But at this point we encounter limits. As High Court judges go, there is a reasonably substantial amount of information online about Ferdino Rebello, who has also been relatively willing to express his views in press; the indented quote above comes from an illuminating interview with Alexandre Moniz Barbosa of O Heraldo. But (especially for a researcher living in Australia) there are limits to what bare accounts of Rebello’s career, even accounts by Rebello himself, can tell in terms of his significance. Rebello’s reputation, for example, cannot just be gauged from the fact that the Goa Legislative Assembly passed a vote of congratulations on his appointment to the Allahabad High Court (he was, after all, only the second Goan to be appointed as a Chief Justice and such a vote may hence be expected); it requires insights from lawyers, politicians, activists and ordinary citizens who witnessed or were party to his work as a lawyer, politician and judge. Estimates of this kind (about any individual Indian judge, not just Rebello) are very difficult to gauge from online sources and even from the Indian press as a whole – both because of a relative paucity of scholarly judicial biography in India and given the limits on critical commentary and debate of individual judges imposed by rigid laws of contempt.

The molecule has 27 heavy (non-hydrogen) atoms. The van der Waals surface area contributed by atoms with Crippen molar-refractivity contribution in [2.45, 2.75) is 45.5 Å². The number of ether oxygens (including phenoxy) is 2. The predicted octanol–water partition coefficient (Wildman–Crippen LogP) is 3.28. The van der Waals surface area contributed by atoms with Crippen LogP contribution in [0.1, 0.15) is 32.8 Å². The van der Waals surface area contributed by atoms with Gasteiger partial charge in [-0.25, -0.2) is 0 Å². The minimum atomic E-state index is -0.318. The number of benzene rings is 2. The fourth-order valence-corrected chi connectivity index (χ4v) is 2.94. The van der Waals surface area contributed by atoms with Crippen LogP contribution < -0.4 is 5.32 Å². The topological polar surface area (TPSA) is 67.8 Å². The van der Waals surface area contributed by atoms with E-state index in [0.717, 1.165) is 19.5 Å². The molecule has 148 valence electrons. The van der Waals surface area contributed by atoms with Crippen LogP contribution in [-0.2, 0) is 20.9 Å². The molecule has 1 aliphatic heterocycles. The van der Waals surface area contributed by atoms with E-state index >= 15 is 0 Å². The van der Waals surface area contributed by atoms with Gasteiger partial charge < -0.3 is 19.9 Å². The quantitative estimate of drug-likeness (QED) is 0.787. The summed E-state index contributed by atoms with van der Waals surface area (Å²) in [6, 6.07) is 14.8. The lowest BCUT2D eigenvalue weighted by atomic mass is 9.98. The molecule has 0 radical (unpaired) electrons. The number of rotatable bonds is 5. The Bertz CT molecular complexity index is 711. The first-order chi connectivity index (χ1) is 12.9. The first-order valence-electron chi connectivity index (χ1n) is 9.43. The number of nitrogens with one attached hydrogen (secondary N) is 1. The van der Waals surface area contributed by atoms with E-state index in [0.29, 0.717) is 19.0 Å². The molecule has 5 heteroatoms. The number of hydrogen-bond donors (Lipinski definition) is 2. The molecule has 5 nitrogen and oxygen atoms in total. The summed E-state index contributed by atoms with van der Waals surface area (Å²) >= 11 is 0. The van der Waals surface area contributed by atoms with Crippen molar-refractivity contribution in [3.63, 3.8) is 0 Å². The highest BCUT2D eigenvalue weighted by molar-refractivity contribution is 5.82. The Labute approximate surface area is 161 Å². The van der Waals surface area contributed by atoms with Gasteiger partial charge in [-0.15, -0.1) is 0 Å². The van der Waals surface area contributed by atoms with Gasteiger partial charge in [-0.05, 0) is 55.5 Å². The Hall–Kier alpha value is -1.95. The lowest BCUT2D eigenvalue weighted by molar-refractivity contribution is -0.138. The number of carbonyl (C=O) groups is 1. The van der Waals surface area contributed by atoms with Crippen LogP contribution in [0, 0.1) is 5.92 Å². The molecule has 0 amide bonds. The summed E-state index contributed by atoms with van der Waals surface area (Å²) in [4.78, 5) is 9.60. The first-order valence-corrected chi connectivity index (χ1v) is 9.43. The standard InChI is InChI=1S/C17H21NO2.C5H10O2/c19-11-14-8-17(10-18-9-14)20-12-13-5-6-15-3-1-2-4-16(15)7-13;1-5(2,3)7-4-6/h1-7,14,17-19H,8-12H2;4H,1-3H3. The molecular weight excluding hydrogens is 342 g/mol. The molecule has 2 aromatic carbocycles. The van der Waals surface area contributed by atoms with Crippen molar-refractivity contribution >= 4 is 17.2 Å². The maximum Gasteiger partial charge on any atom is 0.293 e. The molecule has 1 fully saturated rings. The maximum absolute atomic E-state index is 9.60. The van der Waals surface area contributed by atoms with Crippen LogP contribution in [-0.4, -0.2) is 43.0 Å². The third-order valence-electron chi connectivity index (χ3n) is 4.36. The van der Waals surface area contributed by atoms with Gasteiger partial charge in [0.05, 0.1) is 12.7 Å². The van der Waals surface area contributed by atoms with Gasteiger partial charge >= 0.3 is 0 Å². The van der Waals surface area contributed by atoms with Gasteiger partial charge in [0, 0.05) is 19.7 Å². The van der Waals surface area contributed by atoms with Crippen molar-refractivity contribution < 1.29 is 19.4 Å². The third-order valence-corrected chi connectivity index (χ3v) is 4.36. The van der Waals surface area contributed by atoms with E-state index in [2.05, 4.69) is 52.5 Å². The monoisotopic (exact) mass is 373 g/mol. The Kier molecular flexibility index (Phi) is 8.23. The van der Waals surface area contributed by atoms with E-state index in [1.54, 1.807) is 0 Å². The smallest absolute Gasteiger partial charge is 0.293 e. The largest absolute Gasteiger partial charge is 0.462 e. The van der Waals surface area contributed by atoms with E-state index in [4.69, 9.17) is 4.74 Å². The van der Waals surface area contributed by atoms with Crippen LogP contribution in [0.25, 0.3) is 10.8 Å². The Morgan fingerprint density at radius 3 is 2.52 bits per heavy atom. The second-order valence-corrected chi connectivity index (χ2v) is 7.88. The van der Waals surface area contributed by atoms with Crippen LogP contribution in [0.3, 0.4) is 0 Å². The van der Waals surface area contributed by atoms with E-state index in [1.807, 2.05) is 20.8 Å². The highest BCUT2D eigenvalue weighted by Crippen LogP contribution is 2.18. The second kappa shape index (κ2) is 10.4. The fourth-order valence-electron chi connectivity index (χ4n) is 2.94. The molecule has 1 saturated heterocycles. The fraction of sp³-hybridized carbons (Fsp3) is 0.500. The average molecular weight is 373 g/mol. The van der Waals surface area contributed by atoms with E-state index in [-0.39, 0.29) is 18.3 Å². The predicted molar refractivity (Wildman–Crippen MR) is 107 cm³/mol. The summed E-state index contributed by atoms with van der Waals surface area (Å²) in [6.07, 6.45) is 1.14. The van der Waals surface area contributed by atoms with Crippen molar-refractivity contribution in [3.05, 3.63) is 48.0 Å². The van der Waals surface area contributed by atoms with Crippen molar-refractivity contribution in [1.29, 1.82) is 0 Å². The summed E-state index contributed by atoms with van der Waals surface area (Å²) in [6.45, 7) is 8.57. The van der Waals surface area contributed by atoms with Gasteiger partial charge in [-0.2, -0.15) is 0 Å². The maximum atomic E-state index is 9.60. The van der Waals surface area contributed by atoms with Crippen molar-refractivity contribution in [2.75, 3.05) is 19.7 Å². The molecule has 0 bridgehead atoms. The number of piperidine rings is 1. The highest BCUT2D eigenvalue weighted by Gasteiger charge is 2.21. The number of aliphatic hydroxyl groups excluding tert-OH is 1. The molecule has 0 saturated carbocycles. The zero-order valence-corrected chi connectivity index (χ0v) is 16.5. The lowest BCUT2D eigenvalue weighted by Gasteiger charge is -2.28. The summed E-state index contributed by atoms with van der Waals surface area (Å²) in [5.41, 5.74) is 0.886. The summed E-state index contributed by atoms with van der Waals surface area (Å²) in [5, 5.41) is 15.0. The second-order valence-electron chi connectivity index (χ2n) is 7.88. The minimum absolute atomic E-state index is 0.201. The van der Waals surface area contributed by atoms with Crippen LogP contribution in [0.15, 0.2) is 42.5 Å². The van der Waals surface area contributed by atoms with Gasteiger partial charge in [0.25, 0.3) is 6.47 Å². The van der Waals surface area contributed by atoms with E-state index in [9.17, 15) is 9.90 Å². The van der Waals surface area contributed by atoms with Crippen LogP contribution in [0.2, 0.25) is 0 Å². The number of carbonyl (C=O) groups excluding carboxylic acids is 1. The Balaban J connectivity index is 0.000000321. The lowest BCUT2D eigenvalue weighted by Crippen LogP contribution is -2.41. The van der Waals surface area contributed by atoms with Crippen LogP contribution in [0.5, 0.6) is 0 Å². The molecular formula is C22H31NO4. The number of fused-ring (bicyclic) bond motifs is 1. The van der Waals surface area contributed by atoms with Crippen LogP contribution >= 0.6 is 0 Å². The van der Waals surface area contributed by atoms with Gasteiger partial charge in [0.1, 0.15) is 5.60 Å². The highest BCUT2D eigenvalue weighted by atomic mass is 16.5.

So this post ends with a call for help. I can be contacted at douglas.mcdonald7190 at gmail.com (with an @ and no spaces instead of “ at “). If you are willing to share insights about Ferdino Rebello, his career, his work or his significance, whether anonymously or on the record, please email me; I’d very much appreciate any of your thoughts or even any information you have to offer. Chief Justice Rebello has had a fascinating career that has defied much of the conventional wisdom about what Indian judicial careers look like; we can only work out why if we work together.